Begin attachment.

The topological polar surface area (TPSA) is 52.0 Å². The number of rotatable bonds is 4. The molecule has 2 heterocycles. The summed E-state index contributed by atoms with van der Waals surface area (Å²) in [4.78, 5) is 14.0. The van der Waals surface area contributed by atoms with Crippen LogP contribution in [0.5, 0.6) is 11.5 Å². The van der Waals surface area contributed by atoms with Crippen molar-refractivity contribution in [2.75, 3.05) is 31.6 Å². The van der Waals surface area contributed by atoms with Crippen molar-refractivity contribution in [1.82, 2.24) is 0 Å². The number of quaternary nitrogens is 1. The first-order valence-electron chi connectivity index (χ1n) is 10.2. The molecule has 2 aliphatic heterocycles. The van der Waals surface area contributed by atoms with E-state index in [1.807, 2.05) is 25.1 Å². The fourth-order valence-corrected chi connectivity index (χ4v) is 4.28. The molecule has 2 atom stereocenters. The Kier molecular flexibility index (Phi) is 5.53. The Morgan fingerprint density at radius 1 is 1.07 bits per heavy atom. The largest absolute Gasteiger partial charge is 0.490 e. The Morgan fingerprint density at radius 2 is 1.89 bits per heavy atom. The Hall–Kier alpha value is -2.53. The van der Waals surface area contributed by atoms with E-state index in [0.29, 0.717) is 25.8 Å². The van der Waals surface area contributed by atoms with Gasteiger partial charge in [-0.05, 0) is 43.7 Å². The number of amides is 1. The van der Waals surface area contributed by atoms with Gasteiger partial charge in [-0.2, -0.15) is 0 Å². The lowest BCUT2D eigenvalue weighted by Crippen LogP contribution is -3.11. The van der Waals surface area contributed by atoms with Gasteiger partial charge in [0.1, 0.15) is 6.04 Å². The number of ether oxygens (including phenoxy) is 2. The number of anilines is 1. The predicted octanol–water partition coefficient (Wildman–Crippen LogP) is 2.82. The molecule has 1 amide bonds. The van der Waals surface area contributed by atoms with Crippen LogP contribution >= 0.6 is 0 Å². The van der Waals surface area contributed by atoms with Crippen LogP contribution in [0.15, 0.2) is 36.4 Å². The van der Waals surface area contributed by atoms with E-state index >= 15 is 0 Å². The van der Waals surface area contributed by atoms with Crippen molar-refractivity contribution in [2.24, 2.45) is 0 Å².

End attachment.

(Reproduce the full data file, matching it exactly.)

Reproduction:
The topological polar surface area (TPSA) is 52.0 Å². The number of rotatable bonds is 4. The molecule has 2 heterocycles. The summed E-state index contributed by atoms with van der Waals surface area (Å²) in [4.78, 5) is 14.0. The van der Waals surface area contributed by atoms with Crippen LogP contribution in [0.5, 0.6) is 11.5 Å². The van der Waals surface area contributed by atoms with Crippen molar-refractivity contribution in [2.75, 3.05) is 31.6 Å². The van der Waals surface area contributed by atoms with Crippen molar-refractivity contribution in [1.82, 2.24) is 0 Å². The number of quaternary nitrogens is 1. The first-order valence-electron chi connectivity index (χ1n) is 10.2. The molecule has 2 aliphatic heterocycles. The van der Waals surface area contributed by atoms with E-state index in [1.807, 2.05) is 25.1 Å². The fourth-order valence-corrected chi connectivity index (χ4v) is 4.28. The molecule has 2 atom stereocenters. The Kier molecular flexibility index (Phi) is 5.53. The Morgan fingerprint density at radius 1 is 1.07 bits per heavy atom. The largest absolute Gasteiger partial charge is 0.490 e. The Morgan fingerprint density at radius 2 is 1.89 bits per heavy atom. The Hall–Kier alpha value is -2.53. The van der Waals surface area contributed by atoms with E-state index in [0.29, 0.717) is 25.8 Å². The van der Waals surface area contributed by atoms with Gasteiger partial charge in [-0.05, 0) is 43.7 Å². The number of amides is 1. The van der Waals surface area contributed by atoms with Gasteiger partial charge in [-0.2, -0.15) is 0 Å². The lowest BCUT2D eigenvalue weighted by Crippen LogP contribution is -3.11. The van der Waals surface area contributed by atoms with Gasteiger partial charge in [0.1, 0.15) is 6.04 Å². The number of ether oxygens (including phenoxy) is 2. The number of anilines is 1. The predicted octanol–water partition coefficient (Wildman–Crippen LogP) is 2.82. The molecule has 1 amide bonds. The van der Waals surface area contributed by atoms with Crippen LogP contribution >= 0.6 is 0 Å². The van der Waals surface area contributed by atoms with Crippen LogP contribution in [0.15, 0.2) is 36.4 Å². The van der Waals surface area contributed by atoms with E-state index >= 15 is 0 Å². The van der Waals surface area contributed by atoms with Crippen molar-refractivity contribution in [2.24, 2.45) is 0 Å².